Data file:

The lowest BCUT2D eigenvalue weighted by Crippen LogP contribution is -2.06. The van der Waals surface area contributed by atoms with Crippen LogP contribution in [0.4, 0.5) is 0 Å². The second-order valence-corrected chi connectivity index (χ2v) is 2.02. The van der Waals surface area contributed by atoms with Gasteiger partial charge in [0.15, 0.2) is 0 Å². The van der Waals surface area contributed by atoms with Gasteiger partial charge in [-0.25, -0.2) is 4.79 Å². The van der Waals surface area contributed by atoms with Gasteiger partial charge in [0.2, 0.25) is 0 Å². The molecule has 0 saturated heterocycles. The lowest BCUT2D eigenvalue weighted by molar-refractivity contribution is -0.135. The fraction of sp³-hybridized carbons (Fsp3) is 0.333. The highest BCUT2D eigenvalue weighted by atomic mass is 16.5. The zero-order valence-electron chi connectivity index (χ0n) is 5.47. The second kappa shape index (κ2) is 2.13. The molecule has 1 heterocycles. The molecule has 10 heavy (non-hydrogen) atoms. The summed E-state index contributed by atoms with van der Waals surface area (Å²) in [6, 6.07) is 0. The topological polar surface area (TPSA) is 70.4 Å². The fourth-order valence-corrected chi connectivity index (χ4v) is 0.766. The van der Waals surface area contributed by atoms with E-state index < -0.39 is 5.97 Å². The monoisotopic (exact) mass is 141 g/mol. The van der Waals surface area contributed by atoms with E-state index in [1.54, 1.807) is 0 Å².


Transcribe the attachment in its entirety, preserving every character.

The lowest BCUT2D eigenvalue weighted by Crippen LogP contribution is -2.06. The van der Waals surface area contributed by atoms with Crippen LogP contribution in [0.4, 0.5) is 0 Å². The second-order valence-corrected chi connectivity index (χ2v) is 2.02. The van der Waals surface area contributed by atoms with Gasteiger partial charge in [0.15, 0.2) is 0 Å². The van der Waals surface area contributed by atoms with Gasteiger partial charge in [-0.25, -0.2) is 4.79 Å². The van der Waals surface area contributed by atoms with Gasteiger partial charge in [0.2, 0.25) is 0 Å². The molecule has 0 saturated heterocycles. The lowest BCUT2D eigenvalue weighted by molar-refractivity contribution is -0.135. The fraction of sp³-hybridized carbons (Fsp3) is 0.333. The highest BCUT2D eigenvalue weighted by atomic mass is 16.5. The zero-order valence-electron chi connectivity index (χ0n) is 5.47. The second kappa shape index (κ2) is 2.13. The molecule has 1 heterocycles. The molecule has 10 heavy (non-hydrogen) atoms. The summed E-state index contributed by atoms with van der Waals surface area (Å²) in [6, 6.07) is 0. The topological polar surface area (TPSA) is 70.4 Å². The fourth-order valence-corrected chi connectivity index (χ4v) is 0.766. The van der Waals surface area contributed by atoms with E-state index < -0.39 is 5.97 Å². The monoisotopic (exact) mass is 141 g/mol. The van der Waals surface area contributed by atoms with E-state index in [1.54, 1.807) is 0 Å².